If you don’t, who will?
A frequent question I heard during my time in conservative activism circles concerned whether students should be open about their conservative or libertarian beliefs in college.
Implicitly or explicitly, the question is if students should risk a lower grade or ostracization by peers and their professors by sharing and arguing in defense of their views.
Students should respectfully stand up for their beliefs in college for several reasons.
You’ll find allies: Even if your classmates do not identify as conservative or libertarian, they likely share at least some of your views. Those that do identify that way will likely thank you for being open about your beliefs.
One time at Loyola, I made a comparison between the ease at which a teenage girl could obtain Plan B versus obtaining a firearm. A Muslim classmate came up to me and said that he was pro-life and also owned guns and invited me to go shooting with him. Someone has to be the first to share their beliefs.
You’ll do the professor’s job: Another time I gave a presentation on the benefits of fracking. The presentation came at the end of a semester that involved enduring numerous unscientific lectures against fracking from my “Christian ethics” professor.
A student in the class said she liked the presentation because she had never heard the arguments in support of fracking before my presentation. I do not know if she will end up voting Republican, but at least I did my part to make sure my classmates heard arguments in support of limited government.
Your professor will likely appreciate your comments: Sometimes professors themselves find the echo chamber suffocating to class discussion. This is a secret of the teaching profession that I only found out from being respectfully vocal in class.
A staunchly liberal professor in an undergraduate class thanked me at the end of the semester for getting other students to debate in class. After telling me she had never had a student with whom she disagreed more (I’m honored), the professor said that as soon as I started arguing in class other students would want to get involved.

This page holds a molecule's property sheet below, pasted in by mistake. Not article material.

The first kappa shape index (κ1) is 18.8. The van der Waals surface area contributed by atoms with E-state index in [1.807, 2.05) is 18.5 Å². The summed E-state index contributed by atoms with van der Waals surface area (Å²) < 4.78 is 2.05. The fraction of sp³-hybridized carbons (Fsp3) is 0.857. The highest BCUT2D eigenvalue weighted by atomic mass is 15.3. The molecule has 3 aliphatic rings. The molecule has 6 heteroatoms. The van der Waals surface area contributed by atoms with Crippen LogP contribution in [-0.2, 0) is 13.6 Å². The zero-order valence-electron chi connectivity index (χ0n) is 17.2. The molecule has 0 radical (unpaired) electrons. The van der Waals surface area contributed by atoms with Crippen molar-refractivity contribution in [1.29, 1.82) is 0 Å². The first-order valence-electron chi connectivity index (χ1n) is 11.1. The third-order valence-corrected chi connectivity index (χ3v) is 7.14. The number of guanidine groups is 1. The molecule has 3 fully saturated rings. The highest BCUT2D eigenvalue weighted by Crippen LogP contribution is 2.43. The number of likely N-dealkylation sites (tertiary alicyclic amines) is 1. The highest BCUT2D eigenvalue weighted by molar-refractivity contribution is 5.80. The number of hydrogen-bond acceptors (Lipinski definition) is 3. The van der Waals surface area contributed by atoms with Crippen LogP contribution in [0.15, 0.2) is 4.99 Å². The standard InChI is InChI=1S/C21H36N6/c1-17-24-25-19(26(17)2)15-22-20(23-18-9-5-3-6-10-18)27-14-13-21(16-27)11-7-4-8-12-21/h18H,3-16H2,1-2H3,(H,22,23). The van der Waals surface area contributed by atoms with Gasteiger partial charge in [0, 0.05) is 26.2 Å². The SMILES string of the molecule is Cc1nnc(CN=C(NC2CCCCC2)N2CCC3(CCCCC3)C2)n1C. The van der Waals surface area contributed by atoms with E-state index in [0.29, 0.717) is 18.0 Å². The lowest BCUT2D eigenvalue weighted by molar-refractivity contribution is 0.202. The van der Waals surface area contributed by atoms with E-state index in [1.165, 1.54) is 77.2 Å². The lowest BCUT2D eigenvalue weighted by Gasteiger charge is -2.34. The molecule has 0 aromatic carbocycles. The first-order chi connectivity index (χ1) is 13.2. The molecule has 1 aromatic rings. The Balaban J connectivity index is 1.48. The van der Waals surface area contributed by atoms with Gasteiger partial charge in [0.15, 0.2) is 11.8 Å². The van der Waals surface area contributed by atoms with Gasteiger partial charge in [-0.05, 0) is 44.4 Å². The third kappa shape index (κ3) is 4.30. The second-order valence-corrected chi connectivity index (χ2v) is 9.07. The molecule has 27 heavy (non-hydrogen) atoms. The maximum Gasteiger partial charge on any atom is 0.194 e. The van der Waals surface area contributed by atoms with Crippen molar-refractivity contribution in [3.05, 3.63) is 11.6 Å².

You can be the model of a conservative, liberty-loving student: It’s not necessary to argue with your professor on every single point, wear a Make America Great Again Hat, and blast Michael Knowles on your phone before class starts.
But by respectfully and clearly engaging in class discussions to provide the conservative point of view, you can be the model of what your peers think of when they hear “conservative.” I am sure that some classmates will even ask for your opinion on a topic when they realize the media or the professor is not giving them the full picture.
You learn how to clearly articulate your point: Standing up for your beliefs and learning how to clearly articulate your point of view will give you practice in how to communicate ideas to others and refine your approach. You may find in arguing tax policy, for example, that some arguments work better than others.
Sharing your political beliefs may also have long-term benefits.
I mentioned that you may present ideas that no one has heard before — this could even save lives. For example, imagine that in a debate on abortion you share the facts about biological development and when life begins. This could help a student choose life when faced with an unexpected pregnancy.
Or you might talk about an argument from Jordan Peterson and that could lead a student to learning more about the psychologist and that could help him or her improve their mental health and create better habits.
You can defend your beliefs and survive college.
IMAGE: Students for Trump/Twitter